It’s easy to see why people slag the 80s metal bands – look at their promo shots. Even the greatest of these bands (Maiden, Priest etc – who really started in the 70s anyway) look a little silly in the leather/spandex/big hair gear that is a staple of the look.
Bands like Cinderella, Krokus, Ratt etc took the look to the extreme and made a lot of people disregard the bands before they even heard one note of the music. Which is too bad, because there are lots of great bands from that era. For an excellent and very funny overview of this genre, buy the book Fargo Rock City by Chuck Klosterman.
Progressive music has a bit of the same issue. Who can look at old photos of Rush, Genesis, Yes and ELP and not have a chuckle? Capes, silk blousy shirts, really bad porn moustaches, tight satin pants and the crazy unclassifiable “pieces” Emerson used to wear onstage. Ooof.
Only Pink Floyd seemed to buck the trend, seeming to wear whatever they woke up in to go onstage.
But many of these bands overcame the image issue and continued to make excellent, groundbreaking music for at least a couple of decades. Rush is still at it, as is various forms of Yes and once in a while, reunited Genesises and ELPs.
A BBC News article this week does a great job of tracking the prog genre to modern day, citing that Porcupine Tree and Muse’s new CDs debuted very high in the charts this month, despite the fact that these bands have been defined as ‘prog rock.’ Or because of it. Hell, look at Porcupine Tree – Not a single in sight on their new 55-minute opus The Incident, yet the CD broke through at number 23 on the UK charts. Muse, a bit more accessible to the average listener, debuted at #1.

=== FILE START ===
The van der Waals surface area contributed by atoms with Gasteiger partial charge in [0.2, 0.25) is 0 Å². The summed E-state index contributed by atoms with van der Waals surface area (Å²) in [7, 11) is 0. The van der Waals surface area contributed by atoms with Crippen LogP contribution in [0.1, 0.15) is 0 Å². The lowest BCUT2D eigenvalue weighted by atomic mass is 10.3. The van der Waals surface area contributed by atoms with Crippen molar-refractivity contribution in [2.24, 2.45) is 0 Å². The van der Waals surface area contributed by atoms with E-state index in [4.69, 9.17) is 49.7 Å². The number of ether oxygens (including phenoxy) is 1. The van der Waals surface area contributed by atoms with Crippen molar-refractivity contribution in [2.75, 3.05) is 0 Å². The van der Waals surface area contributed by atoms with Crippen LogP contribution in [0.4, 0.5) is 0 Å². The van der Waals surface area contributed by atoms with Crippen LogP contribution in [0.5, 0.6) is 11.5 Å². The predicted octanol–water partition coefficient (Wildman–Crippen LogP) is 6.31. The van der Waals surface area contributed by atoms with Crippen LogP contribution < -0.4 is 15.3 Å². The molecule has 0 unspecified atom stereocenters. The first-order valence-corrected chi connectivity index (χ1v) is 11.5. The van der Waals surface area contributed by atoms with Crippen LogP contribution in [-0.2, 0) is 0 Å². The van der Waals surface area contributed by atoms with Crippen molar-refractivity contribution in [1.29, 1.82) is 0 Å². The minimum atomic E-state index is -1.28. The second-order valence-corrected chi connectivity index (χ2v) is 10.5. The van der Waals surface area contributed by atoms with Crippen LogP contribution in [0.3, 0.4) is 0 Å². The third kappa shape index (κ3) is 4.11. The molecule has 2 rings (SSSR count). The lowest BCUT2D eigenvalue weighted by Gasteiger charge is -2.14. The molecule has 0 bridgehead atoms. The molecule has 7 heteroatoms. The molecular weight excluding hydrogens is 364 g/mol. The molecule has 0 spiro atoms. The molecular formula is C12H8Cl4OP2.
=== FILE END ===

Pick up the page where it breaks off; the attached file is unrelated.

The article tracks prog torch carriers Marillion and Dream Theater in the 80s, Radiohead in the 90s, and now Porcupine Tree and Muse. From the article: "To see someone like Muse and Porcupine Tree cracking the top 25 together shows the huge shift in terms of where people see progressive music is coming from, and also how popular it is becoming," says Jerry Ewing, editor of Classic Rock Prog Magazine.
This is great news, as this is great music. I remember hearing Radiohead for the first time. Sadly, aside from the song Creep, I had not listened to a Radiohead album until Kid A. But I loved that CD and would listen to it in the car all the way through on my way to work. Then I saw it was #1 in the charts and could not believe it. How did that many people embrace this very proggy, experimental album? Frankly, it gave me a lot of hope for the current state of music at the time.
Next up was The Mars Volta who I found utterly fascinating until they got too weird even for me. But for example, Rolling Stone loves that band, which I don’t understand but am grateful for. Maybe that is why RS finally did a proper article on Rush last year. Or why Genesis is finally a Hall of Fame nominee. These new bands (who don’t dress like elves) are bringing back legitimacy of the genre.
Record sales aside, these bands cling to one thing that is sadly lacking in the industry today, which is live performances that challenge the audience to pay attention and focus instead of using the show as an excuse to text on cell phones and yammer about anything except the event they are supposed to be attending. The Porcupine Tree show I saw last week is a case in point. Watching the band play The Incident all the way through was like going to see a great movie. We paid attention, let the artists deliver, and were moved (and rocked at the same time – bonus!).
So thank you Porcupine Tree, Muse, Riverside, Mars Volta and all the other torch carriers for music with artistic vision that moves people, pushes the boundaries, and fights upstream against the stagnation that has plagued the industry for a long, long time.
Check out the full BBC article here.